Gallagher asks for gameday civility

By Emily Brindley / Assistant News Editor

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As Pitt and Penn State fans flood social media with posts about “hate week” in anticipation of Saturday’s renewed football rivalry, university leaders at both schools are calling for respect.

Both Pitt Chancellor Patrick Gallagher and Penn State President Eric Barron published an open letter Wednesday about Saturday’s upcoming Pitt vs. Penn State football game, urging students, alumni and fans attending the game to be passionate about their teams but to also show common courtesy and respect for one another.

“Good sportsmanship is key to any successful athletic contest and knowing that our fans are some of the best in the world, we expect no less,” Gallagher and Barron’s letter said.

The game is the first matchup between the two universities since 2000, when most of this year’s first-years were 2-years-old. As “history in the making,” the letter said, it’s vital that both schools “showcase the best versions of ourselves to help support our respective teams.”

The letter comes after Penn State fans began a Twitter campaign called White Out Heinz, encouraging fans to attend the game wearing all white in an effort to make their presence more noticeable. Additionally, some Pitt fans have been using the Sandusky sexual abuse case to smack talk Penn State by printing slogans like “Joe Knew” on t-shirts, signs and in Tweets.

Thursday’s letter marks yet another preparation Pitt is making for Saturday’s game, its biggest and most anticipated of the season. The athletic department said this week it expects the game to draw the largest ever crowd to Heinz Field with about 70,000 people expected to attend.

The letter also marks the most recent partnership between Pitt and Penn State’s top leaders. In February, Gallagher, Barron and the leaders of Pennsylvania’s other state-related universities penned a letter calling on the state legislature to pass a budget that would fund the schools.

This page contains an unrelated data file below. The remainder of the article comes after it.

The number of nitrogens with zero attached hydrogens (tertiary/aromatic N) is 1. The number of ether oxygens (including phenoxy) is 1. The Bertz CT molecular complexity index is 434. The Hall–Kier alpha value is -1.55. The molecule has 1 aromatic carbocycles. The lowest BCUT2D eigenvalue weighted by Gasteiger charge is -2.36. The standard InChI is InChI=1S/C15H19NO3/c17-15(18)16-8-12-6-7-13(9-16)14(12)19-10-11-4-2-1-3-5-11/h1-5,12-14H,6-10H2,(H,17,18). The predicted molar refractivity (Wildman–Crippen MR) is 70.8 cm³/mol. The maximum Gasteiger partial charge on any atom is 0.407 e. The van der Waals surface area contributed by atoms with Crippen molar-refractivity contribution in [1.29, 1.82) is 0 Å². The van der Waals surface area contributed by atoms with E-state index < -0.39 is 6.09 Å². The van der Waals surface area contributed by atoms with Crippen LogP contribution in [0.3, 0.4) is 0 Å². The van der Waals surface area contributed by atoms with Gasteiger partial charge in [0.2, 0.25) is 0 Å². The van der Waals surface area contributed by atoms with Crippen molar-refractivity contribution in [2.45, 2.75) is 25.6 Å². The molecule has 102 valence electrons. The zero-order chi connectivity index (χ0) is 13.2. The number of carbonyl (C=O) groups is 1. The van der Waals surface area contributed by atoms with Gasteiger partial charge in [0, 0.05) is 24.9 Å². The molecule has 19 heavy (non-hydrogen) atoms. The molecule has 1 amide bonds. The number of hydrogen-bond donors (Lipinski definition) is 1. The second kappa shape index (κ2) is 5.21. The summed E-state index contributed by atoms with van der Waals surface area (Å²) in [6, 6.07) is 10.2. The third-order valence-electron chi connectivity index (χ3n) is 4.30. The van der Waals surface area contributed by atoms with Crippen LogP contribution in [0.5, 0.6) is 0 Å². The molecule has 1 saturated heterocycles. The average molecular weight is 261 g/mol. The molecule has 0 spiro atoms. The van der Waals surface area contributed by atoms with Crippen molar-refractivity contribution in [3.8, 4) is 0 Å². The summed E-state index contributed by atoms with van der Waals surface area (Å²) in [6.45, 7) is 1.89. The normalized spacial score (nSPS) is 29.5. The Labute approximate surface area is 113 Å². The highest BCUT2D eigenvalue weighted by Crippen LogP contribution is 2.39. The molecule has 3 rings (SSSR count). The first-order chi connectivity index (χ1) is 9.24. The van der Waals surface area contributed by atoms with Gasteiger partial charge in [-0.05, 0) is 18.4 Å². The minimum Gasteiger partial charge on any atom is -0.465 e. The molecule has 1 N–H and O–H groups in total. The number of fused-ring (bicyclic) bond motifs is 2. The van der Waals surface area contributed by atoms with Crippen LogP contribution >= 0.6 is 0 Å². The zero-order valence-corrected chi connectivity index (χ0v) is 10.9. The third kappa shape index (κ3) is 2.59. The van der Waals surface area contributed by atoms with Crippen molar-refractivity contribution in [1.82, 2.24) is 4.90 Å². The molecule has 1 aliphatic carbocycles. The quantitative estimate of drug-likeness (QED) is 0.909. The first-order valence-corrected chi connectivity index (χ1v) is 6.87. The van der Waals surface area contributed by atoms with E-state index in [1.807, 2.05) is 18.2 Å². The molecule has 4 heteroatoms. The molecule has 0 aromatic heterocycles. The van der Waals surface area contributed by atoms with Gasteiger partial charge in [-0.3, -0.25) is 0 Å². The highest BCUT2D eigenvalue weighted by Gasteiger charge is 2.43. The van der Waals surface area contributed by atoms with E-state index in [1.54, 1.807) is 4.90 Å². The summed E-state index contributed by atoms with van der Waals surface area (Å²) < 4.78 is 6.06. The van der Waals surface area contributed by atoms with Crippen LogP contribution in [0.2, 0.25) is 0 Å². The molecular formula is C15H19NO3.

Along with the open letter, Vice Provost and Dean of Students Kenyon Bonner announced an unofficial task force in August to address the gameday concerns. The task force includes representatives from the police department, Student Affairs, Pitt Athletics and the Title IX Office — the University wants all of its branches to be “on the same page,” according to Bonner.
Though Pitt did not formally announce the task force, Bonner said this week Pitt would ramp-up its usual messaging campaign, which sends out messages to students through Campus Connect, social media and the Pitt website. The messages advise students to celebrate responsibly and respectfully. In addition to electronic messages, the University will also distribute fliers with similar information.
“There’s an emotional element to this game that we may not have with other games,” Bonner said earlier this week. “We want students to be respectful of each other, but at the end of the day, it’s a typical football game where you have a lot of students converging on the North Shore.”

Gallagher and Barron acknowledged this game looms large in the minds of both Penn State and Pitt fans, but urged civility.

“The wait is finally over,” the letter said. “Be loud, be respectful, and be a good sport.”

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